Digitally altered image.

Digitally altered image.

Jack Clancy played one game for Fitzroy, sort of. He was picked as 20th man for the first game of 1957, in which the Lions downed Melbourne, the reigning premier, at Brunswick Street. He remembered coach Bill Stephens' rousing pre-match address, also that the dressing gown was scratchy. Stephen remembered that no man ever sat on the pine as impressively as Clancy.

Though Clancy didn't get on that day, he was sure his time would come. But six weeks later, he did his knee in a reserves game against Collingwood. Two years later, back at Uni Blacks, his alma mater, he did his other knee.

Not in the least disenchanted, he played on for the then formidable Blacks, and later for more social Reds, and at length filled every imaginable postion at both clubs, also for the umbrella Melbourne University Football Club, from decorated player and president to coach of the under-19s, sometimes doubling on match days as boundary or goal umpire. For more than 30 years, he hosted the Blacks' best and fairest count at his Camberwell home. His involvement with the club stretched almost to 60 years.

Clancy was large in life, and larger than it. A schoolmate remembers him protesting the preoccupation with science. At RMIT, says art historian and contemporary Vincent O'Donnell, he taught English to engineers, fitters and turners and boilermakers, "to let them see a life beyond the lathe".

As head of humanities, he pioneered courses in media, cinema, communications and semiotics. He also became secretary of the Friends of the ABC. His spectrum of interests was broad, but fine. A friend remembered their conversations thus: "We ranged more widely, and occasionally deeply, into drama, the arts, the perfidies of the worlds of arts and publishing, football, cricket, the political angst of the left and the iniquities of global capitalism."

At RMIT, he never missed a boozy annual celebration of Karl Marx's birthday. Can't you just hear Andrew Bolt turning in his swivel chair?

Wine was a particular passion, also music. Another friend recalled that his aim in retirement was to listen to all the Schubert lieder. One a day, it would take him two years, he figured. Clancy hosted memorable Melbourne Cup parties, appeared on Sale of the Century, wrote a book on the 1956 Olympic torch relay and loved his garden.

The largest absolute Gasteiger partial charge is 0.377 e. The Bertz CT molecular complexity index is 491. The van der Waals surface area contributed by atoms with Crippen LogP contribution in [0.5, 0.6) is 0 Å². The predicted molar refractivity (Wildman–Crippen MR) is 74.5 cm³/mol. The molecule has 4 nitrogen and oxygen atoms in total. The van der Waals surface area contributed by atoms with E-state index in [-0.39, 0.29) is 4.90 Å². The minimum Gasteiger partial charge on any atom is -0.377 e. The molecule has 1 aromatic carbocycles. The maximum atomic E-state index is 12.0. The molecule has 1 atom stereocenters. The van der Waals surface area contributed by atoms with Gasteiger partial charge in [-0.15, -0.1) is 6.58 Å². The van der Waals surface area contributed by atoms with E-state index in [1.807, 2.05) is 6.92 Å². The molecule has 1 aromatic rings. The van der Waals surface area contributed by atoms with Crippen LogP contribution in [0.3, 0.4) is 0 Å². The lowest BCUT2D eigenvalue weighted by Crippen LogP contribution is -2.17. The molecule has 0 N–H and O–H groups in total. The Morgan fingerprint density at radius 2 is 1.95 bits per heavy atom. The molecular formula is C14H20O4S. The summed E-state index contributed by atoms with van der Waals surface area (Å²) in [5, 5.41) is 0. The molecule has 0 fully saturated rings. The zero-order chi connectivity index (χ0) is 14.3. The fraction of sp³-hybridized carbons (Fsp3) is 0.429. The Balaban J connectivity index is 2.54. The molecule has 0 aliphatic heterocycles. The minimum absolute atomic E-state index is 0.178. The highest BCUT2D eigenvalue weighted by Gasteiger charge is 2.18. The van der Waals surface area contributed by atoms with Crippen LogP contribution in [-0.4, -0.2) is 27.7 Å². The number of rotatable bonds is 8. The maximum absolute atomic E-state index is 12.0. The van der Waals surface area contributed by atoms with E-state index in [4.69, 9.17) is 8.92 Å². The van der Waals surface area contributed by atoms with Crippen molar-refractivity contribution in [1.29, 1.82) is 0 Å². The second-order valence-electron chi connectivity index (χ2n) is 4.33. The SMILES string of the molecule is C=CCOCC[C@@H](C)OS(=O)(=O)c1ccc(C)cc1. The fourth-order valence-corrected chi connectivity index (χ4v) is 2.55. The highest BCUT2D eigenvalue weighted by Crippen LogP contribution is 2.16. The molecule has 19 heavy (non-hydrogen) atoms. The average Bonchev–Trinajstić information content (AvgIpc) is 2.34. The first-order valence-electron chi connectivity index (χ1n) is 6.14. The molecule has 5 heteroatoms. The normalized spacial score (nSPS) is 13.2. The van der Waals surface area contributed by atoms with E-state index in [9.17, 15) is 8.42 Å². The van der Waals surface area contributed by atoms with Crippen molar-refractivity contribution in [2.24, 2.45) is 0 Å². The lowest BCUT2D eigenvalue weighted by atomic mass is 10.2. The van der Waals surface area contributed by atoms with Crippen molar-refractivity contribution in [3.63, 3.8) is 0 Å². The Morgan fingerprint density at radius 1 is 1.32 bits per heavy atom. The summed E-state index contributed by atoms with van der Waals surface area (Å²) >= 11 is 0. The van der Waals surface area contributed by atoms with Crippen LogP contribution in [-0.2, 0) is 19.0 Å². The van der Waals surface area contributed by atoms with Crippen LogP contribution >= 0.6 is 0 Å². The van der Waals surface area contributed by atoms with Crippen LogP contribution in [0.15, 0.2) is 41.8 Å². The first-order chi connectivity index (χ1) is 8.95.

"I remember him grumbling about misuse of nouns as verbs and making scathing denunciations of injustice and meanness," said another old friend, "But I don’t remember him ever using his wit unkindly." Hawthorn premiership player and Blacks stalwart Ray Wilson called him a bon vivant, a Renaissance man, but also "an upmarket version of Joffa".

This bemused O'Donnell when they first met. "At Sydney university, where I had studied, such an adherence to a football code would be unacceptable unless you were an engineer," he said. Rugby union would hint at "lingering immaturity", league to a "quite unsatisfactory social background". "But Jack was an eye-opener. In one moment, he was discussing the French Nouvelle Vague, or the films of Howard Hawks, the next the prospect of a flag for his beloved Fitzroy."

In Melbourne, blessedly, this established Clancy not as unusual, but foremost of a kind, who perceive beauty in sport as they see it in the arts. Two years ago, David Parkin - whose son Anthony once coached the Blacks - wrote that the club's culture was the best he had known, including Hawthorn's and Carlton's. Clancy personified it. It was not entirely innocent. En route by train to an intervarsity carnival in Adelaide, Clancy ended up spending a night in the Ararat lock-up, consequence of a card game. Another time in Perth, a steamroller somehow ended up in a canal.

Clancy regretted the decline of the powerhouse Blacks in the `80s and `90s, but almost alone did not waver in his dedication. When Blacks and Reds found themselves improbably together in E grade, Clancy donated a cup. Clancy's wife, Pat, is a world-renown translator of French literature, rarely seen at the football, but doubtlessly was the inspiration for the name of the Rouge et Noir Cup, named after a Stendhal novel. Inaugurating the cup, Clancy made his speech entirely in French!

"As he moved from being a contemporary of young players to an elder statesman many decades their senior, his ability to communicate with, understand and mentor them was amazing," said Wilson. "Whether a player’s interest was sport, literature, theatre, music, politics - or in just growing up a little - Jack was a go-to man for all seasons. All delivered with the hand of friendship and respect for the individual, no matter if it was the star player in the seniors or the trainer for the clubbies."

Clancy quietly rejoiced in the Blacks' rehabilitation to A grade, even as a long illness slowly overtook him. He died last week, aged 79. When he retired from RMIT, a lecture was instituted and named in his honour. "It's not the Jack Clancy memorial lecture," he would growl to O'Donnell, who added: "I guess he won't mind if the name is changed now."